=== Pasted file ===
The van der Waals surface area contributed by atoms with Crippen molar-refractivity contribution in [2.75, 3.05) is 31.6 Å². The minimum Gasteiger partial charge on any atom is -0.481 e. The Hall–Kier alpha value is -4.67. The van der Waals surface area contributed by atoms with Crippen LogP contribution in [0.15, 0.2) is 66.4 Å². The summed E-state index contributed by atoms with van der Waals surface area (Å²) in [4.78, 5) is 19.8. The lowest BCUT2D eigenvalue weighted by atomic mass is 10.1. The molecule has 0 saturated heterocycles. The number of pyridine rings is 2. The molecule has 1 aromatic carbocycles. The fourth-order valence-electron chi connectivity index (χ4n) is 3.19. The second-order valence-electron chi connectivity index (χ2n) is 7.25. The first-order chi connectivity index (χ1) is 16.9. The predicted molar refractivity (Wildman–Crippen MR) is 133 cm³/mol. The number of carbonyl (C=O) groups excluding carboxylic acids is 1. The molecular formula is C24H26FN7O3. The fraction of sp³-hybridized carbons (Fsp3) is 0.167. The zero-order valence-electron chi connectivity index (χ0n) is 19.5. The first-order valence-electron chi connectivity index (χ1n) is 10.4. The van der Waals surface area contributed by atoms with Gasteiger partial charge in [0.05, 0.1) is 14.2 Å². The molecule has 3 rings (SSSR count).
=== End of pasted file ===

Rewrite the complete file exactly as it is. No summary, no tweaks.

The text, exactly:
The van der Waals surface area contributed by atoms with Crippen molar-refractivity contribution in [2.75, 3.05) is 31.6 Å². The minimum Gasteiger partial charge on any atom is -0.481 e. The Hall–Kier alpha value is -4.67. The van der Waals surface area contributed by atoms with Crippen LogP contribution in [0.15, 0.2) is 66.4 Å². The summed E-state index contributed by atoms with van der Waals surface area (Å²) in [4.78, 5) is 19.8. The lowest BCUT2D eigenvalue weighted by atomic mass is 10.1. The molecule has 0 saturated heterocycles. The number of pyridine rings is 2. The molecule has 1 aromatic carbocycles. The fourth-order valence-electron chi connectivity index (χ4n) is 3.19. The second-order valence-electron chi connectivity index (χ2n) is 7.25. The first-order chi connectivity index (χ1) is 16.9. The predicted molar refractivity (Wildman–Crippen MR) is 133 cm³/mol. The number of carbonyl (C=O) groups excluding carboxylic acids is 1. The molecular formula is C24H26FN7O3. The fraction of sp³-hybridized carbons (Fsp3) is 0.167. The zero-order valence-electron chi connectivity index (χ0n) is 19.5. The first-order valence-electron chi connectivity index (χ1n) is 10.4. The van der Waals surface area contributed by atoms with Gasteiger partial charge in [0.05, 0.1) is 14.2 Å². The molecule has 3 rings (SSSR count).